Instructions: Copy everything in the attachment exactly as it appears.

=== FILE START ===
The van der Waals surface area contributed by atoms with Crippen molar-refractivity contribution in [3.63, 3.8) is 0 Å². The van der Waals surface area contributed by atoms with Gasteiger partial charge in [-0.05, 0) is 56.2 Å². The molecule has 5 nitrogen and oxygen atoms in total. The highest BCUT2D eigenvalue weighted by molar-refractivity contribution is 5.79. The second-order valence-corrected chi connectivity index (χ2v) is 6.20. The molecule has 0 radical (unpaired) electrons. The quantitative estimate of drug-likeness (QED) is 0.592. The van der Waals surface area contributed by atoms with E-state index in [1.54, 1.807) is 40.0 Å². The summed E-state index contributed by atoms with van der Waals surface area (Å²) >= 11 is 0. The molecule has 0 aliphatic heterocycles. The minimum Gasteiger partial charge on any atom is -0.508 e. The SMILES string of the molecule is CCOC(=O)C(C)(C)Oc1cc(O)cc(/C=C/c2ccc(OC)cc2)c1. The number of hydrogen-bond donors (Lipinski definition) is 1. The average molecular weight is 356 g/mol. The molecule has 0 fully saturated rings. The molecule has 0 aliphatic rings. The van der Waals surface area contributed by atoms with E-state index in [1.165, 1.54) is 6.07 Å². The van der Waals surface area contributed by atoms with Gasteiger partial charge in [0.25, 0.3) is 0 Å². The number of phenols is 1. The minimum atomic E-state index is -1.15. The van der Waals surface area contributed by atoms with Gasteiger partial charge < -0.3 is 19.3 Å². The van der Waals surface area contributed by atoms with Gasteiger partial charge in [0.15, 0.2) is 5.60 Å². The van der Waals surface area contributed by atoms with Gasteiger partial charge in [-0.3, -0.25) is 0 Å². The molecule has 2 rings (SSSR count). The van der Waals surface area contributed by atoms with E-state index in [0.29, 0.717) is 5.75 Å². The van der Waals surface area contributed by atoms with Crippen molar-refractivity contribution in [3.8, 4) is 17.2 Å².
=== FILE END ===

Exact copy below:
The van der Waals surface area contributed by atoms with Crippen molar-refractivity contribution in [3.63, 3.8) is 0 Å². The van der Waals surface area contributed by atoms with Gasteiger partial charge in [-0.05, 0) is 56.2 Å². The molecule has 5 nitrogen and oxygen atoms in total. The highest BCUT2D eigenvalue weighted by molar-refractivity contribution is 5.79. The second-order valence-corrected chi connectivity index (χ2v) is 6.20. The molecule has 0 radical (unpaired) electrons. The quantitative estimate of drug-likeness (QED) is 0.592. The van der Waals surface area contributed by atoms with E-state index in [1.54, 1.807) is 40.0 Å². The summed E-state index contributed by atoms with van der Waals surface area (Å²) >= 11 is 0. The molecule has 0 aliphatic heterocycles. The minimum Gasteiger partial charge on any atom is -0.508 e. The SMILES string of the molecule is CCOC(=O)C(C)(C)Oc1cc(O)cc(/C=C/c2ccc(OC)cc2)c1. The number of hydrogen-bond donors (Lipinski definition) is 1. The average molecular weight is 356 g/mol. The molecule has 0 fully saturated rings. The molecule has 0 aliphatic rings. The van der Waals surface area contributed by atoms with E-state index in [1.165, 1.54) is 6.07 Å². The van der Waals surface area contributed by atoms with Gasteiger partial charge in [0.25, 0.3) is 0 Å². The number of phenols is 1. The minimum atomic E-state index is -1.15. The van der Waals surface area contributed by atoms with Gasteiger partial charge < -0.3 is 19.3 Å². The van der Waals surface area contributed by atoms with Gasteiger partial charge in [0.15, 0.2) is 5.60 Å². The van der Waals surface area contributed by atoms with Gasteiger partial charge in [-0.3, -0.25) is 0 Å². The molecule has 2 rings (SSSR count). The van der Waals surface area contributed by atoms with E-state index in [0.29, 0.717) is 5.75 Å². The van der Waals surface area contributed by atoms with Crippen molar-refractivity contribution in [3.8, 4) is 17.2 Å².